Australian Police: Apple Maps Flaw Is ‘Potentially Life-Threatening’

Australian Police Apple Maps Flaw Is 'Potentially Life-Threatening'Inaccurate, inconvenient, ill-conceived … now add “potentially life-threatening” to the list of words being used to describe flaws in Apple’s much maligned maps app.

‘Stranded for up to 24 hours’

Police in Mildura, Australia are warning drivers to be careful about using Apple Maps to find the city, which the app has placed more than 40 miles (70 kilometers) away in the Outback. Calling it a “potentially life-threatening issue,” police say the mapping system lists Mildura, a city of 30,000 people, as being in the middle of Murray-Sunset National Park. Several motorists have had to be rescued by police from the park, which police say has no water supply and where temperatures can reach a blistering 46 degrees Celsius (114 Fahrenheit).

“Some of the motorists located by police have been stranded for up to 24 hours without food or water and have walked long distances through dangerous terrain to get phone reception,” Mildura police said in a statement. “Police have contacted Apple in relation to the issue and hope the matter is rectified promptly to ensure the safety of motorists travelling to Mildura. Anyone travelling to Mildura or other locations within Victoria should rely on other forms of mapping until this matter is rectified.”


‘Widely panned’

Apple spokesman Adam Howorth would not comment on the Australian police allegations, but told CNN that Apple is “working hard to fix Maps.” Rival systems to Apple’s, including Google Maps, listed Mildura in the correct location, northeast of Murray-Sunset National Park. Apple Maps, which replaced the Google Maps app on Apple mobile devices when the tech giant released its iOS 6 platform in September, has been widely panned by critics and users alike. Apple CEO Tim Cook apologized for Maps shortly after its release. In a September letter posted on Apple’s website, Cook wrote:

“We are extremely sorry for the frustration this has caused our customers and we are doing everything we can to make Maps better.”

Have you encountered other problems while using the Apple Maps? Which do you prefer using — Apple Maps, or Google Maps?

Source: CNN

Image: Beyond

To Procrastinate Or Not To Procrastinate?

For Hamlet, the student prince, procrastination is just a curse that befalls students. For many, it rings true because for them, school libraries are just for spacing out, ogling sexy schoolmates, downloading from iTunes, and organizing tonight’s booze party. If Hamlet were alive today, his procrastination woes would have been worse than it was, because he’d spend more time speculating and voicing out his anxieties over Facebook and Twitter.

Professor Piers Steel from Haskayne School of Business at the University of Calgary, and the author of The Procrastination Equation, has done an extensive research on this issue. He found out that 95% of the population procrastinate every now and then. Professor Joseph Ferrari of DePaul University Chicago, writer of Still Procrastinating? The No Regrets Guide to Getting It Done, has found that a fifth of the world population can be classified as chronic procrastinators. They complicate — and probably shorten — their lives with unnecessary delay and avoidance of various tasks. Simply looking at these figures gives me the chills.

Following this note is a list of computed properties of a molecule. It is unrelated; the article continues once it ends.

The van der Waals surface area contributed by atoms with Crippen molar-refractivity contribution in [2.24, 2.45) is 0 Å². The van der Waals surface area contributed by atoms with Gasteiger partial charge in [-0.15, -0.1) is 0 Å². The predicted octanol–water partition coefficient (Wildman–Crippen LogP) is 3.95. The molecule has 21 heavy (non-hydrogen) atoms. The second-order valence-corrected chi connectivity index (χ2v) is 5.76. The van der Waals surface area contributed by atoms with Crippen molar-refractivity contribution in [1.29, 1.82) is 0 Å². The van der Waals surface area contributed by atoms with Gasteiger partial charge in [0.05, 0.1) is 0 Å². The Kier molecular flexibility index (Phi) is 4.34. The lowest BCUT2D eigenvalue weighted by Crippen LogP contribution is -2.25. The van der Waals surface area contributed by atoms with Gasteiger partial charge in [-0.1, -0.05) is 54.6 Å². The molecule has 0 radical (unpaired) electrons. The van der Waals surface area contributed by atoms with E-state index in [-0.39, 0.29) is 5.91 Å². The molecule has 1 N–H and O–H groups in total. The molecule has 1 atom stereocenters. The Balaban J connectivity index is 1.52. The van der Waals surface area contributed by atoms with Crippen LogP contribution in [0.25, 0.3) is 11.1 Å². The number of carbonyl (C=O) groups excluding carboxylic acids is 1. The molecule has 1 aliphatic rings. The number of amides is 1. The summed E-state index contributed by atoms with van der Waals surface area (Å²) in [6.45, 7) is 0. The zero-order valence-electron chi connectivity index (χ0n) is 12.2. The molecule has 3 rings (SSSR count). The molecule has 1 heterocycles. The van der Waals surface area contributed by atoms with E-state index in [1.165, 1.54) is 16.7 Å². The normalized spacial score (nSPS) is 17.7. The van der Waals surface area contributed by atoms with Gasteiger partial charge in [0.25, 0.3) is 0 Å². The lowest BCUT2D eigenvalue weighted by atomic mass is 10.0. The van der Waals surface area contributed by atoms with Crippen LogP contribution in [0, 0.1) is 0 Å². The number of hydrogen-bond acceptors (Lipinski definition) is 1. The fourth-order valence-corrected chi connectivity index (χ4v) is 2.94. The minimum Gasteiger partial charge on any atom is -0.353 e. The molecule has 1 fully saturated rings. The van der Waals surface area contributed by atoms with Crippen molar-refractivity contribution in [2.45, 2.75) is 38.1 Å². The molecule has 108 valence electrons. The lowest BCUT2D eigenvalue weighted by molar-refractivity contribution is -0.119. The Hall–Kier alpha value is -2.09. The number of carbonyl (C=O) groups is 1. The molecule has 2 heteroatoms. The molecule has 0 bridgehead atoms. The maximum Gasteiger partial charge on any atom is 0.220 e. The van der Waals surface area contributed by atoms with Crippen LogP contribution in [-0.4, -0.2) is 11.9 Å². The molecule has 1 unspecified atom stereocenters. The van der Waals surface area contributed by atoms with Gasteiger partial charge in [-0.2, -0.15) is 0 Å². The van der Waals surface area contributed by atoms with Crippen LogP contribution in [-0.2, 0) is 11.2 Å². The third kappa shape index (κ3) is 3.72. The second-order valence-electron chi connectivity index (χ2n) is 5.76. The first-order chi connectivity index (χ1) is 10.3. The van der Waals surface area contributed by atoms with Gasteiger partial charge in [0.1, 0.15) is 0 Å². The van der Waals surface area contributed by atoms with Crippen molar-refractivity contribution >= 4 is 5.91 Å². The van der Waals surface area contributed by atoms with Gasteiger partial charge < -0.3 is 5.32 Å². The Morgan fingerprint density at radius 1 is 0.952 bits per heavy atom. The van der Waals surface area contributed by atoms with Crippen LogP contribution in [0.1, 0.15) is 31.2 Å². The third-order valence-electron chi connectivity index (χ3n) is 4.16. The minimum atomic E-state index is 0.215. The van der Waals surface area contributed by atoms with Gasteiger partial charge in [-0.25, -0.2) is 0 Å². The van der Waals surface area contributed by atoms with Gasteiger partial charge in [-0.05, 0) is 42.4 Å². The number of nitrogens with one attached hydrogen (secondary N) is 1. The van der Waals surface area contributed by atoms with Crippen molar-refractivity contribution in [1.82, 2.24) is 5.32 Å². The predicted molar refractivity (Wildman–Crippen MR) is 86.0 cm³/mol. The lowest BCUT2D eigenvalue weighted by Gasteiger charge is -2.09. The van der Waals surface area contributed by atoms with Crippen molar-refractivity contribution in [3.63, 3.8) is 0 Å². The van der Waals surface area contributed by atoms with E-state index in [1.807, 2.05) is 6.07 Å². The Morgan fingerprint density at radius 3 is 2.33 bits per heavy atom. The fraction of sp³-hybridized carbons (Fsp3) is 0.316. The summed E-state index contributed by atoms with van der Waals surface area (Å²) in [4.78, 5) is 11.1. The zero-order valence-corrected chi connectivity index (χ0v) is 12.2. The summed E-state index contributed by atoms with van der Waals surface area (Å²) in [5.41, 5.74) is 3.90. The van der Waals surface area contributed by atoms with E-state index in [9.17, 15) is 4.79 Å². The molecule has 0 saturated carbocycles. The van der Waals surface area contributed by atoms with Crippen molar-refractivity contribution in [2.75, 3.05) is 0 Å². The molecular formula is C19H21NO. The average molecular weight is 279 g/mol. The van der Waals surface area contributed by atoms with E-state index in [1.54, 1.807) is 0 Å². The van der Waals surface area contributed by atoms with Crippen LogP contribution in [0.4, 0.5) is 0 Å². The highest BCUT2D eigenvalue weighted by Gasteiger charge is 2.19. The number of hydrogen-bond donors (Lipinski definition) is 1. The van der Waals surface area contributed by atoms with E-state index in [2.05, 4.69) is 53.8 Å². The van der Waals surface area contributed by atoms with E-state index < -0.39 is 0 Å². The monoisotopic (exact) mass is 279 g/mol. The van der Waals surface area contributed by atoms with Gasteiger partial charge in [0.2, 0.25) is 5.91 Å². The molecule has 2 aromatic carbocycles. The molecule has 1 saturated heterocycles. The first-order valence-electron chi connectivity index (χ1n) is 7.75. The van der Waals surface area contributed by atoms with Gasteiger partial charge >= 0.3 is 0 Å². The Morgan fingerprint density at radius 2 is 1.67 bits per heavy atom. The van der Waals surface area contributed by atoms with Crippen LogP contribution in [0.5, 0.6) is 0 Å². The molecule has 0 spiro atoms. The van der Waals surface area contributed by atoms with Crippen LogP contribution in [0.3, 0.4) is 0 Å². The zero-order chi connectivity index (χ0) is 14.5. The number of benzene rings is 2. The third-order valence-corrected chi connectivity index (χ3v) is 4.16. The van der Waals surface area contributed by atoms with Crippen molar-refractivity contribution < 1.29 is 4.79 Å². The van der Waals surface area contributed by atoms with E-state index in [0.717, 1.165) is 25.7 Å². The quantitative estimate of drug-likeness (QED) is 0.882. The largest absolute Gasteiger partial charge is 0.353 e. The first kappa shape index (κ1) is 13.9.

It is common knowledge that those who procrastinate constantly end up being less wealthy, less healthy, and less happy than those who take action immediately. To make matters worse, our justifications are also untrue. We often say we work best under pressure so we wait for the last possible minute to consummate a task. What a whopper! Time and again, it has been proven that last minute jobs have more mistakes than those done in advance and finished on time. In addition, this behaviour is annoying and inconvenient for others and usually puts us in shameful situations.

People who are in the habit of putting off important decisions are in danger of becoming extinct at work. Extinct, in the sense that their behaviour angers bosses and colleagues, causes floodgates of tears to burst open, and predispose a person to unemployment. In the end, we loathe ourselves when the effects of procrastination catch up with us.

For Piers Steel, human is designed by nature to procrastinate, but he offers a few ways to avoid the pitfalls of this behaviour. First — you can divide the task into small parts and work through them one by one. The other is quite a quick problem solver — offer 50 bucks to a friend and tell him or her that if you don’t finish the task you have started, they can donate it to a political party or endure your hatred. Which one would you prefer?

To procrastinate, or not to procrastinate? Well, it is better to tell Hamlet off and end your procrastinating days once and for all. Unless, of course, you choose to end your procrastination tomorrow, next week, next month, or next year.

Source: BBC News

Image: Get Organized